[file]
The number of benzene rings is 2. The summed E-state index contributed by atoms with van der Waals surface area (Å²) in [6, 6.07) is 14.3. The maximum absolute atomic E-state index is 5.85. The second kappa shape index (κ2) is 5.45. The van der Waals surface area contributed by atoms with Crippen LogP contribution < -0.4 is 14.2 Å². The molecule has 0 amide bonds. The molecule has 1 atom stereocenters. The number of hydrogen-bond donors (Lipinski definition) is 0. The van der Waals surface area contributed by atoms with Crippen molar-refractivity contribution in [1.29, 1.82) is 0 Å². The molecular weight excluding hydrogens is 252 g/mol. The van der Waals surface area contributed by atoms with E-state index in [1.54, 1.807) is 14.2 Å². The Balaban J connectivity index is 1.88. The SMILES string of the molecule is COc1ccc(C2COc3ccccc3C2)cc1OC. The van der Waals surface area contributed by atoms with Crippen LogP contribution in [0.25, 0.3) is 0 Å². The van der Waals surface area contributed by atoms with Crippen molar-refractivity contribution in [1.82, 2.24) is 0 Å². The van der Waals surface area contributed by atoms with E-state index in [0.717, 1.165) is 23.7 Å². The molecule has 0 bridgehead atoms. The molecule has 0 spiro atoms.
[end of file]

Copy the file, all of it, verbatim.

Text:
The number of benzene rings is 2. The summed E-state index contributed by atoms with van der Waals surface area (Å²) in [6, 6.07) is 14.3. The maximum absolute atomic E-state index is 5.85. The second kappa shape index (κ2) is 5.45. The van der Waals surface area contributed by atoms with Crippen LogP contribution < -0.4 is 14.2 Å². The molecule has 0 amide bonds. The molecule has 1 atom stereocenters. The number of hydrogen-bond donors (Lipinski definition) is 0. The van der Waals surface area contributed by atoms with Crippen molar-refractivity contribution in [1.29, 1.82) is 0 Å². The molecular weight excluding hydrogens is 252 g/mol. The van der Waals surface area contributed by atoms with E-state index in [1.54, 1.807) is 14.2 Å². The Balaban J connectivity index is 1.88. The SMILES string of the molecule is COc1ccc(C2COc3ccccc3C2)cc1OC. The van der Waals surface area contributed by atoms with Crippen LogP contribution in [0.25, 0.3) is 0 Å². The van der Waals surface area contributed by atoms with Crippen molar-refractivity contribution in [1.82, 2.24) is 0 Å². The van der Waals surface area contributed by atoms with E-state index in [0.717, 1.165) is 23.7 Å². The molecule has 0 bridgehead atoms. The molecule has 0 spiro atoms.